Facebook’s reverse engineer techniques on deepfake

Facebook is developing a new method to reverse engineer deepfake and track its origin. This work can assist prospective deepfake research.

Deepfake is not currently a dilemma with Facebook, but the firm finances a study on the technology to prevent forthcoming menaces.

Its most recent work was in alliance with scientists at Michigan State University (MSU), where the committee teamed up to reverse-engineer deepfake: Analyzing the AI-generated images to discover the recognized features of the machine learning model is created. Very useful because it can help Facebook track Deepfake attackers on several social networks.

Without the user’s consent, this subject may contain misinformation and pornography—a mutual use of frustrating deep forgery techniques. It is not yet ready for deployment. This method may support deep forgery through the network and infer which well-known AI models have produced deep forgeries. Still, this job led by Vishal Asnani of Moscow State University is determined by making less-known architectural features go further.

These properties, called hyperparameters, must be adjusted with each machine learning. The model is used as part of the engine. Together they leave a distinctive fingerprint on the complete image, which can then be used to determine its origin.

New Forensic methods

Hassner compared this work with forensic methods to determine which camera model was used to take photos by noticing patterns in the occurring images. “However, not everyone can create their camera,” he said. “Although anyone with sufficient experience and standard computers can create their models to generate deep forgeries.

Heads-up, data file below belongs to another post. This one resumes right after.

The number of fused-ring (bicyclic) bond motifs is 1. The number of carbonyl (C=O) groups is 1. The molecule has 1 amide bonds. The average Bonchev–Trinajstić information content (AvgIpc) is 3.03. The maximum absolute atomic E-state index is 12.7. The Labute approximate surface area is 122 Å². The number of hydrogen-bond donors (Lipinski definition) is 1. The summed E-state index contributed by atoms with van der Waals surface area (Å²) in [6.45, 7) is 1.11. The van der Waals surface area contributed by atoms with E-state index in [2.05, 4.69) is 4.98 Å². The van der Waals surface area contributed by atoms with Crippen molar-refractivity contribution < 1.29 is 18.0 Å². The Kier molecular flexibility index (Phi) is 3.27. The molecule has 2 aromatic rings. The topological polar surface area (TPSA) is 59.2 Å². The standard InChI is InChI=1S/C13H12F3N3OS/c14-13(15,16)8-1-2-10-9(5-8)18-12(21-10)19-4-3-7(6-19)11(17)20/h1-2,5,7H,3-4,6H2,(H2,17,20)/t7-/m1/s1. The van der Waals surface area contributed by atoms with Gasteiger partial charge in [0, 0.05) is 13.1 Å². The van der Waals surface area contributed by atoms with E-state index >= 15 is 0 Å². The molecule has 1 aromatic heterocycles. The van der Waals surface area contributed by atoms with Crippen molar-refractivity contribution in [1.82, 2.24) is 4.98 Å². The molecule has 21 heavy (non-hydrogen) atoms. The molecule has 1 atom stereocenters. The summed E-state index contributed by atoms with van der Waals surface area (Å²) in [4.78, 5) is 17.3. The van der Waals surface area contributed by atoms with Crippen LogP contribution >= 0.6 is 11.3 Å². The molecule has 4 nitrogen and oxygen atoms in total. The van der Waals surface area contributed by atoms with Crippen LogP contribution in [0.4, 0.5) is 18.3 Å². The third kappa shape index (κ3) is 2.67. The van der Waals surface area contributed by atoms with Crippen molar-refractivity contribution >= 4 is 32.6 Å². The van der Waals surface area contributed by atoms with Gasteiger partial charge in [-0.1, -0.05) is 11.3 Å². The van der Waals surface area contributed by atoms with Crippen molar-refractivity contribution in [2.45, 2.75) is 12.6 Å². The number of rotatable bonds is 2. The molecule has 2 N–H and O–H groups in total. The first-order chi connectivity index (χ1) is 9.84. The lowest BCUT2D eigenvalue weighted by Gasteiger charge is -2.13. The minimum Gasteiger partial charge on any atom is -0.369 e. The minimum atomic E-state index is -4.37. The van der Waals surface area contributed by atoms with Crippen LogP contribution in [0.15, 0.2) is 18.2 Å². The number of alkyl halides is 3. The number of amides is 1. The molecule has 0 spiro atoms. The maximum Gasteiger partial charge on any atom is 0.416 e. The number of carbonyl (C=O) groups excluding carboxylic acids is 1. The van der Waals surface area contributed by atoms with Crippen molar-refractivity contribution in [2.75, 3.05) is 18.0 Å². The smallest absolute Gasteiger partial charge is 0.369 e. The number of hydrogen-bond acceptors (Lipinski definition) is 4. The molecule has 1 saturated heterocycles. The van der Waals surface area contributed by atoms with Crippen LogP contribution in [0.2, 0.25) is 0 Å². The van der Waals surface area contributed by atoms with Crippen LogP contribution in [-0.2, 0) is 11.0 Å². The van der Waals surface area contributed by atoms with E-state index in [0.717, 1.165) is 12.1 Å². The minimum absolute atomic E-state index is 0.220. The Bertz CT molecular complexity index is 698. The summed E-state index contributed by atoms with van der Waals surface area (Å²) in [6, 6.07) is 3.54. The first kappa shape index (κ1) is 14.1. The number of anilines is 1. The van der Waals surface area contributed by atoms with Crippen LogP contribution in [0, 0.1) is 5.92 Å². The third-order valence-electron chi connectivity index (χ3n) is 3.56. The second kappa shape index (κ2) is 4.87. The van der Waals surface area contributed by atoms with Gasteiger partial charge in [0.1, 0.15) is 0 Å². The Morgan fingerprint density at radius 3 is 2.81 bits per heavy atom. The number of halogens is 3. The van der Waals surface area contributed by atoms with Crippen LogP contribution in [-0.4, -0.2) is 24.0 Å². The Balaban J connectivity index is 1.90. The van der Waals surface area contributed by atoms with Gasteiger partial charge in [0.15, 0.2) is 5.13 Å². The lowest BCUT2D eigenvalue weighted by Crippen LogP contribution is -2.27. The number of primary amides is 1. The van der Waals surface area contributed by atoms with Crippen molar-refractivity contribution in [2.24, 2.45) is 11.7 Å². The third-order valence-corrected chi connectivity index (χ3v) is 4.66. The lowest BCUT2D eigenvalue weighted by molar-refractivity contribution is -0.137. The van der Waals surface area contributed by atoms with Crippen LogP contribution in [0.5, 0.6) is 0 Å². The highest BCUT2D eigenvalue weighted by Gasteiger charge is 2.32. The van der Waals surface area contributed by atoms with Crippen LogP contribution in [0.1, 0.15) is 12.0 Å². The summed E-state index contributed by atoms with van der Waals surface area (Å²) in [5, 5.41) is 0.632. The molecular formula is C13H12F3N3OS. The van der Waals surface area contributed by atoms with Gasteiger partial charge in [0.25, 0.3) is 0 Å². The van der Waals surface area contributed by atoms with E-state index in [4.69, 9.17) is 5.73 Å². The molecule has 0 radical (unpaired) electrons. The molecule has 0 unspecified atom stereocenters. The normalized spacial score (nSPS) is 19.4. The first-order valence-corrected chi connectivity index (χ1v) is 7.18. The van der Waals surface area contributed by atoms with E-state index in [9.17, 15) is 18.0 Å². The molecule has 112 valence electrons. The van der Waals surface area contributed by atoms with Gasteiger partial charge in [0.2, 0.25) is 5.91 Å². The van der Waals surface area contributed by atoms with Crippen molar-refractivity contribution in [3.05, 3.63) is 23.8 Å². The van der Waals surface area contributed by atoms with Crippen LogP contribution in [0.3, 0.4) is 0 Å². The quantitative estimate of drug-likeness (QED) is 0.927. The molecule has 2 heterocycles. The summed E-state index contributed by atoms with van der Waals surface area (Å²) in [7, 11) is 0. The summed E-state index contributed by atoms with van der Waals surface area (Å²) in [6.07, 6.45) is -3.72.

The stemming algorithm can mark the features of the generated model and determine which known model built the image and the image is-this. The first is a deep forgery. “We got the best results through standard tests,” Hassner said. Challenge “But it’s important to know that even these cutting-edge outcomes are far from credible.

Unsolved Problem

When Facebook held a Deepfake detection tournament last year, the winning algorithm could only recognize AI videos 65.18% of the time. Scientists say that the use of algorithms to detect deep forgery “is still an unsolved hardship. One of the reasons for this is that the area of productive artificial intelligence is very active. New methods are released every day, which is almost for any filter. It’s impossible.

“Experts are conscious of this dynamic, and when inquired of whether the release of this new fingerprint algorithm will lead to investigations where these technologies may be overlooked, Hasner agreed-it’s still a game of cat and mouse.

 

Image courtesy of The Times of India/YouTube

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